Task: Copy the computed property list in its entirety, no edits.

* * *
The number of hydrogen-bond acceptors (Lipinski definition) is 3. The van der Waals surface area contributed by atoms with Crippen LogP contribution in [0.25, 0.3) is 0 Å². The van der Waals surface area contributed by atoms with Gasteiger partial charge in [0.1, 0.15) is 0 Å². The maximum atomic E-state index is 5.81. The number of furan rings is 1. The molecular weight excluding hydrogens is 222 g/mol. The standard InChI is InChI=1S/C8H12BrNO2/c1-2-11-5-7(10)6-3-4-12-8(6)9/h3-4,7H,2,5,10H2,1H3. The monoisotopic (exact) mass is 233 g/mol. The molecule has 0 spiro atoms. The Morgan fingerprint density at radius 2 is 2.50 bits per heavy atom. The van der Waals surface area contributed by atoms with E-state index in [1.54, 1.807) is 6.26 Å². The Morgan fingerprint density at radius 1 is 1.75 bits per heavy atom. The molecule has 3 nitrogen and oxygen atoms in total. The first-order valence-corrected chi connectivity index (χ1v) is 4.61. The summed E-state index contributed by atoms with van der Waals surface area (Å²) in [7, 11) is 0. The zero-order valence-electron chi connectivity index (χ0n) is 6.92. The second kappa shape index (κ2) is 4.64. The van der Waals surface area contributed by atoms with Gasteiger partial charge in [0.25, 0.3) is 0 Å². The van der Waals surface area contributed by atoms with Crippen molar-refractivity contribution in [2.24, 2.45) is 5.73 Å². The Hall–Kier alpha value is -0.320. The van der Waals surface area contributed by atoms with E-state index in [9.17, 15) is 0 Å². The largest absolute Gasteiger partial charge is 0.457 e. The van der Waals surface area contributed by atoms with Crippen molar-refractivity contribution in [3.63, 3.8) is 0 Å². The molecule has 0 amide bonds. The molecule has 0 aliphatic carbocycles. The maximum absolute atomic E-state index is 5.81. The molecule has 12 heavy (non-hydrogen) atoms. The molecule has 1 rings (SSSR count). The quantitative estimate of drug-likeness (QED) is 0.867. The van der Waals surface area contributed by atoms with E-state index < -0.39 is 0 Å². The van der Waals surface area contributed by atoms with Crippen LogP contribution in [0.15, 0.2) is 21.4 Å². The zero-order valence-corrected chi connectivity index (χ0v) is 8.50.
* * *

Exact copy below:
The number of hydrogen-bond acceptors (Lipinski definition) is 3. The van der Waals surface area contributed by atoms with Crippen LogP contribution in [0.25, 0.3) is 0 Å². The van der Waals surface area contributed by atoms with Gasteiger partial charge in [0.1, 0.15) is 0 Å². The maximum atomic E-state index is 5.81. The number of furan rings is 1. The molecular weight excluding hydrogens is 222 g/mol. The standard InChI is InChI=1S/C8H12BrNO2/c1-2-11-5-7(10)6-3-4-12-8(6)9/h3-4,7H,2,5,10H2,1H3. The monoisotopic (exact) mass is 233 g/mol. The molecule has 0 spiro atoms. The Morgan fingerprint density at radius 2 is 2.50 bits per heavy atom. The van der Waals surface area contributed by atoms with E-state index in [1.54, 1.807) is 6.26 Å². The Morgan fingerprint density at radius 1 is 1.75 bits per heavy atom. The molecule has 3 nitrogen and oxygen atoms in total. The first-order valence-corrected chi connectivity index (χ1v) is 4.61. The summed E-state index contributed by atoms with van der Waals surface area (Å²) in [7, 11) is 0. The zero-order valence-electron chi connectivity index (χ0n) is 6.92. The second kappa shape index (κ2) is 4.64. The van der Waals surface area contributed by atoms with Gasteiger partial charge in [0.25, 0.3) is 0 Å². The van der Waals surface area contributed by atoms with Crippen molar-refractivity contribution in [2.24, 2.45) is 5.73 Å². The Hall–Kier alpha value is -0.320. The van der Waals surface area contributed by atoms with E-state index in [9.17, 15) is 0 Å². The largest absolute Gasteiger partial charge is 0.457 e. The van der Waals surface area contributed by atoms with Crippen molar-refractivity contribution in [3.63, 3.8) is 0 Å². The molecule has 0 amide bonds. The molecule has 0 aliphatic carbocycles. The maximum absolute atomic E-state index is 5.81. The molecule has 12 heavy (non-hydrogen) atoms. The molecule has 1 rings (SSSR count). The quantitative estimate of drug-likeness (QED) is 0.867. The van der Waals surface area contributed by atoms with E-state index < -0.39 is 0 Å². The van der Waals surface area contributed by atoms with Crippen LogP contribution in [0.15, 0.2) is 21.4 Å². The zero-order valence-corrected chi connectivity index (χ0v) is 8.50.